Patriot Front members arrested at Way to Target Pride Event

Idaho police arrested more than 30 white supremacist members of the far-right Patriot Front on Saturday as the group headed to an LGBTQ+ pride celebration.

Local officials in Coeur d’Alene, located in northwest Idaho, have praised an eagle-eyed citizen for potentially saving the lives of LGBTQ+ pride celebrants.

Coeur d’Alene Police Department Chief Lee White told reporters the group planned to cause chaos by staging riots at the event.

Thirty-one members of the racist neo-Nazi Patriot Front, including the group’s founder, were arrested in the city after police stopped a U-Haul truck full of suspected rioters. The members are charged with conspiracy to riot – a misdemeanor.

According to White, a tipster called authorities around 1:38 p.m. PDT to report suspicious activity. The person who provided the information told authorities that people dressed in similar clothing boarded a U-Haul truck with shields and masks, looking “like a small army.”

After working with Idaho State Police, the Kootenai County Sheriff’s Department, multiple SWAT teams and the FBI, White said police stopped the truck ten minutes after the initial call.

A video shared on Twitter shows police approaching the back door of the U-Haul with weapons drawn. As the door opens, a group of men wearing navy blue shirts and khakis with tan hats and white balaclavas begin to climb out of the truck with their hands raised. Once outside, they lay down on the ground, face down. Another video shows the men kneeling on the ground with their hands behind their backs, being taken away one by one and unmasked before being taken to jail.

According to White, several groups were planning to disrupt and protest Saturday’s Pride in the Park event, which resulted in a heavy police presence in the area.

White said officers found shields, shin guards and other riot gear in the vehicle, including at least one smoke grenade.

“These 31 individuals were arrested for conspiring to riot,” he said. the lawyer.

Patriot Front members came from at least ten other states, including Texas, Utah, Colorado, South Dakota, Illinois, Arkansas, Wyoming, Washington, Oregon, and Virginia.

There was only one member of the group arrested in Idaho on Saturday night.

Mayor Jim Hammond of Coeur d’Alene recounts the lawyer that his city rejects racism as it has done in the past.

“The people arrested were all from other parts of the country, not locals,” Hammond said. “We still believe as we did…when the Aryans were north of [town.] We believe in human rights for all, and discrimination is never appropriate.”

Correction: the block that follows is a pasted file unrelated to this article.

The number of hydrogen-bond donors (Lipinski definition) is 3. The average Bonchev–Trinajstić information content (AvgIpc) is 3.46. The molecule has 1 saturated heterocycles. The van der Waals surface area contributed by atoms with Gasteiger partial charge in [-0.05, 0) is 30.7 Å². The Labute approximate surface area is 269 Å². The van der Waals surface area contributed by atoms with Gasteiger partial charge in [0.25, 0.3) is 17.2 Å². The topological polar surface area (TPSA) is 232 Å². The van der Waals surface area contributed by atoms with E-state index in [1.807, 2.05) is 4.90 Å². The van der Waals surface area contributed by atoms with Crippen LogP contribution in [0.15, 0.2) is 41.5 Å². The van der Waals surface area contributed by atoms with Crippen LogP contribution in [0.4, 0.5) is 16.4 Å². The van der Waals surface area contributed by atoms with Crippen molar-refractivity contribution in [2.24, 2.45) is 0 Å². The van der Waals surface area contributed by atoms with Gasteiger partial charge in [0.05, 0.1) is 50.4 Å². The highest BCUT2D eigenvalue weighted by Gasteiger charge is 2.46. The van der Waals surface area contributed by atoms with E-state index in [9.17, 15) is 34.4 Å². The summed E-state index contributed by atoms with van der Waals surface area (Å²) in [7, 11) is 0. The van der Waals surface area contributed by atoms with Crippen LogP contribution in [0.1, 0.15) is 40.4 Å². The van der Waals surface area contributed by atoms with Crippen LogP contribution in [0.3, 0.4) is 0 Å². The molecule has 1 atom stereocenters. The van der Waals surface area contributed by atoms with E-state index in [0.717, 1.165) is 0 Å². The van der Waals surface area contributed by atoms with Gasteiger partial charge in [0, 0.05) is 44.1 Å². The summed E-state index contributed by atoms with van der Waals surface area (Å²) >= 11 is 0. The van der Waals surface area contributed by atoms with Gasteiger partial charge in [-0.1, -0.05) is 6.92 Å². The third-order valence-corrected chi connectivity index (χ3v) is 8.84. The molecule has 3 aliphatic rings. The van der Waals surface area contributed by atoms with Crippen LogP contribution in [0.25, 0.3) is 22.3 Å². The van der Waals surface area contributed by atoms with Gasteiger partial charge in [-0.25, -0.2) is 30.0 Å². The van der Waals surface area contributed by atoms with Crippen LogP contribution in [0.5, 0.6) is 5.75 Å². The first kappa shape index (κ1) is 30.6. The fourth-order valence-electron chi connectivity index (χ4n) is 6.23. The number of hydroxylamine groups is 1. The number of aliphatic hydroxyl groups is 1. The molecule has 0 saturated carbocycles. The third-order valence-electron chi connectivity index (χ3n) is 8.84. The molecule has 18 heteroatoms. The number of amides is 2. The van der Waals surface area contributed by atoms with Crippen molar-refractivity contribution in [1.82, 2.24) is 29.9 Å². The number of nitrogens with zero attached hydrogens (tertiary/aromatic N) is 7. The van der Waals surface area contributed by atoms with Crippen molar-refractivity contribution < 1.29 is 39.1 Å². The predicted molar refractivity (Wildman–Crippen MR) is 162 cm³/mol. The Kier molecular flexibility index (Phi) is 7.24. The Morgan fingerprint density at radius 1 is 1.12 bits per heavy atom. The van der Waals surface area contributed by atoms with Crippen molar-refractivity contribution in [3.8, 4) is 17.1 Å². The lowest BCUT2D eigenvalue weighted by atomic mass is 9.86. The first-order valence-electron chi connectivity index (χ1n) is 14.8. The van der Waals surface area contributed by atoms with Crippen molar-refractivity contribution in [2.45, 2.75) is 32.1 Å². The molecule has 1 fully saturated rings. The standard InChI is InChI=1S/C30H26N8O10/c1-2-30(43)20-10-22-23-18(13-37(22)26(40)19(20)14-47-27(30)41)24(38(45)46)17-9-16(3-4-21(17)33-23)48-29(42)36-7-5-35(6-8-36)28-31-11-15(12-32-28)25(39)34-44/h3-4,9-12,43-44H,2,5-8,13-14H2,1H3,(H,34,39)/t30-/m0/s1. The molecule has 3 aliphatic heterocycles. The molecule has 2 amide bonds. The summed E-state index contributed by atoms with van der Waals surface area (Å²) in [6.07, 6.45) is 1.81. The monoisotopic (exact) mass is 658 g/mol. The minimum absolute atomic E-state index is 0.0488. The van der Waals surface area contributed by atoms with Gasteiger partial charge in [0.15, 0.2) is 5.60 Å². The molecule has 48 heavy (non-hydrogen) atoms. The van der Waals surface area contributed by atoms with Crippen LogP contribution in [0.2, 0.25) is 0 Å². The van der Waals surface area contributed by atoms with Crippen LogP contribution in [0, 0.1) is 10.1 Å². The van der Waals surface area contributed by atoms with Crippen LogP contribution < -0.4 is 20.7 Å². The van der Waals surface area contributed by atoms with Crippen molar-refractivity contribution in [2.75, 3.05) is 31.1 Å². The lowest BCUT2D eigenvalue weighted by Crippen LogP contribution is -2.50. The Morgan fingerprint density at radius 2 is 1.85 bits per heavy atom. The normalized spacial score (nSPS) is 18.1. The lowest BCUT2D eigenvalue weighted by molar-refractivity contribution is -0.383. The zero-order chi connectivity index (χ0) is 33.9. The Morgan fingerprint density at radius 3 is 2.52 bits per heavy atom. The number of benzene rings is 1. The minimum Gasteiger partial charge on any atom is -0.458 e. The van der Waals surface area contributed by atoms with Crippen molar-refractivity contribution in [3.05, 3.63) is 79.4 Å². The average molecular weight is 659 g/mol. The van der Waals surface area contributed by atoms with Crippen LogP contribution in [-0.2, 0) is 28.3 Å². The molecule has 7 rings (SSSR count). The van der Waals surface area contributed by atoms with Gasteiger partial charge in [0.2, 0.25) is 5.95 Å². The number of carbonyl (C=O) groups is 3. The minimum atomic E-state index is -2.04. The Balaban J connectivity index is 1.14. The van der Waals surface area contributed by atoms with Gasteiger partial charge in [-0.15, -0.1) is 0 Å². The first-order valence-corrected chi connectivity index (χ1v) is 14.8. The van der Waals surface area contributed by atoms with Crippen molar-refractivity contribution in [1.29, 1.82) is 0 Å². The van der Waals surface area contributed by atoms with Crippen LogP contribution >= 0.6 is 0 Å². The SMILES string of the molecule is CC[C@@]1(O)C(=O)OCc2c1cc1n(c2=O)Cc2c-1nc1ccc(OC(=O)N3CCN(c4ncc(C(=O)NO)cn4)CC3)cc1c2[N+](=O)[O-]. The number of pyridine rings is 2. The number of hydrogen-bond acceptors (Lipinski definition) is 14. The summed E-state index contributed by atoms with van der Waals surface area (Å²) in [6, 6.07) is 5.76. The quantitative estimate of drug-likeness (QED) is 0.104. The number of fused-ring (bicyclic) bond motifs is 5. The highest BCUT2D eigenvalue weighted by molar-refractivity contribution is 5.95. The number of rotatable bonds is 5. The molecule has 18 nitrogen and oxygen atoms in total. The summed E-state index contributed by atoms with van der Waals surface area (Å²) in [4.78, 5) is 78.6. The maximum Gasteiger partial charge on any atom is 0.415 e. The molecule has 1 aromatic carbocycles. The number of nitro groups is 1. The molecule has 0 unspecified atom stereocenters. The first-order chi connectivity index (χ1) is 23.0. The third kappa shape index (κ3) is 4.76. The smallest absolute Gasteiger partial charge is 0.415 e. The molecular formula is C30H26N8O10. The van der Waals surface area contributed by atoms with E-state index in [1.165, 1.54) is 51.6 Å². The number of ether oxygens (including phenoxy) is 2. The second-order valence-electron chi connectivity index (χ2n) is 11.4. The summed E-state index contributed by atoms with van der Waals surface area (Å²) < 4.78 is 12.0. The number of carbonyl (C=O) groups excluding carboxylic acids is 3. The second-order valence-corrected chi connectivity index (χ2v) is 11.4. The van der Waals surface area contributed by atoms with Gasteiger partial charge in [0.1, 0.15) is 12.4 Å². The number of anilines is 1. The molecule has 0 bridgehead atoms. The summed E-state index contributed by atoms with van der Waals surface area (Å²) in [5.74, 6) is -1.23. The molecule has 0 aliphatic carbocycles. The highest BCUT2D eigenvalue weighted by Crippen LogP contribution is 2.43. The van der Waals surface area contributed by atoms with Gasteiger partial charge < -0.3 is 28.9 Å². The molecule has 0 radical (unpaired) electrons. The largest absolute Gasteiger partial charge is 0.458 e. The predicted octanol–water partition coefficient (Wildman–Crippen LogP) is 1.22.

The founder and then leader of the Aryan nation, Richard Butler led a parade through Coeur d’Alene in 1999. Several clashes took place at the time due to local opposition to the racist presence.

“I don’t think it would have been as successful if we hadn’t had an extremely astute citizen who saw something very concerning to him and reported it to us,” White said.

Authorities say it is clear the members came to the riot based on evidence they collected, including documents with a detailed outline of the planned riot.

The Southern Poverty Law Center, which monitors extremism and hate groups, describes the Patriot Front as “a white nationalist hate group that formed in the wake of the deadly ‘Unite the Right’ rally in Charlottesville, Va. August 12, 2017”.

One of those arrested on Saturday was Patriot Front founder Thomas Ryan Rousseau.

Patriot Front wasn’t alone in taking aim at celebrating Northwest Idaho Pride. Videos shared on social media show that several far-right groups demonstrated against Pride that day in the Coeur d’Alene neighborhood.

Ford Fischer Videographer captured armed bikers and others displaying anti-LGBTQ+ banners across from the Pride in the Park event. The group was mobilizing against children’s books they felt were inappropriate.

Several independent video producers who traveled across the country documenting social unrest shot videos showing the unmasked faces of Patriot Front members. The group goes to great lengths to conceal the identities of its members.

On Twitter, users like Alejandra, who goes by the name @aleximenez, posted threads with pictures of the racists so people could identify them.

White said he was happy with the operation and that people could safely celebrate the city’s pride.

Local news station KREM even reports that Saturday’s Pride in the Park was the largest in Coeur d’Alene’s history.

“I was in touch with the Pride event organizer all day, and was happy to hear that it was a safe and fun event for everyone who attended,” White said. the lawyerreferring to the North Idaho Pride Alliance.

He adds, “The Coeur d’Alene Police Department does not tolerate any form of hate, and we are extremely pleased that we were able to prevent a violent encounter from occurring at today’s event.”

The North Idaho Pride Alliance was not immediately available for comment.

“Law enforcement really came in today, and I think that’s a really important message and also a message of healing that’s needed in this country,” said Jessica Mahuron, director of outreach at North Idaho Pride Alliance. NPR. “I know a lot of law enforcement have had to delay their vacations and it’s been stressful for the whole city.”

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